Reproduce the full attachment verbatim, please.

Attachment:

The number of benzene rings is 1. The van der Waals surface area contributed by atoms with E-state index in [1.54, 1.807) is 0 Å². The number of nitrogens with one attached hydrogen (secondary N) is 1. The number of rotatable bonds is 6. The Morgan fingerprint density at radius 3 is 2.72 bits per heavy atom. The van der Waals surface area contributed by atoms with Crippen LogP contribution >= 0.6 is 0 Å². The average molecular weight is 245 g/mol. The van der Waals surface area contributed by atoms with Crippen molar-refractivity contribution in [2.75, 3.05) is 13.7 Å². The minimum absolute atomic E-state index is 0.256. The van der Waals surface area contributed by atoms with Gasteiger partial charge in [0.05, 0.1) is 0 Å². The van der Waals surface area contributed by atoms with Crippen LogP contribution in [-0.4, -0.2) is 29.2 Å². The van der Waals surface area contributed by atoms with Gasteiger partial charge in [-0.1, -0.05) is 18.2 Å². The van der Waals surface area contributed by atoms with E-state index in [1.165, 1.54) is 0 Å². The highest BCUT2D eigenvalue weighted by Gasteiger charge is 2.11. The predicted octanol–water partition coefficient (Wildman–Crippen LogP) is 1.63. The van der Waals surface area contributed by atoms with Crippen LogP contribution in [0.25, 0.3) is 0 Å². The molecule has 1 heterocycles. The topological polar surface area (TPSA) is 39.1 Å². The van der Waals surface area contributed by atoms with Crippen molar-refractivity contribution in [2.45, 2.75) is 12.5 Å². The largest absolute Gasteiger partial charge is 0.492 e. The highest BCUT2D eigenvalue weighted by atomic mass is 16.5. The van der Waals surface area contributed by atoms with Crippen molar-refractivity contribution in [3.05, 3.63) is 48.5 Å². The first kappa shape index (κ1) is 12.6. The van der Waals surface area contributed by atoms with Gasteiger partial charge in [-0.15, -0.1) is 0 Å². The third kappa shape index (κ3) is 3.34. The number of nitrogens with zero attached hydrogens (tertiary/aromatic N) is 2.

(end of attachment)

The number of benzene rings is 1. The van der Waals surface area contributed by atoms with E-state index in [1.54, 1.807) is 0 Å². The number of nitrogens with one attached hydrogen (secondary N) is 1. The number of rotatable bonds is 6. The Morgan fingerprint density at radius 3 is 2.72 bits per heavy atom. The van der Waals surface area contributed by atoms with Crippen LogP contribution >= 0.6 is 0 Å². The average molecular weight is 245 g/mol. The van der Waals surface area contributed by atoms with Crippen molar-refractivity contribution in [2.75, 3.05) is 13.7 Å². The minimum absolute atomic E-state index is 0.256. The van der Waals surface area contributed by atoms with Gasteiger partial charge in [0.05, 0.1) is 0 Å². The van der Waals surface area contributed by atoms with Crippen LogP contribution in [-0.4, -0.2) is 29.2 Å². The van der Waals surface area contributed by atoms with Gasteiger partial charge in [-0.1, -0.05) is 18.2 Å². The van der Waals surface area contributed by atoms with E-state index in [1.165, 1.54) is 0 Å². The highest BCUT2D eigenvalue weighted by Gasteiger charge is 2.11. The predicted octanol–water partition coefficient (Wildman–Crippen LogP) is 1.63. The van der Waals surface area contributed by atoms with Crippen LogP contribution in [0.25, 0.3) is 0 Å². The molecule has 1 heterocycles. The topological polar surface area (TPSA) is 39.1 Å². The van der Waals surface area contributed by atoms with Crippen molar-refractivity contribution in [2.45, 2.75) is 12.5 Å². The largest absolute Gasteiger partial charge is 0.492 e. The highest BCUT2D eigenvalue weighted by atomic mass is 16.5. The van der Waals surface area contributed by atoms with Crippen molar-refractivity contribution in [3.05, 3.63) is 48.5 Å². The first kappa shape index (κ1) is 12.6. The van der Waals surface area contributed by atoms with Gasteiger partial charge in [-0.15, -0.1) is 0 Å². The third kappa shape index (κ3) is 3.34. The number of nitrogens with zero attached hydrogens (tertiary/aromatic N) is 2.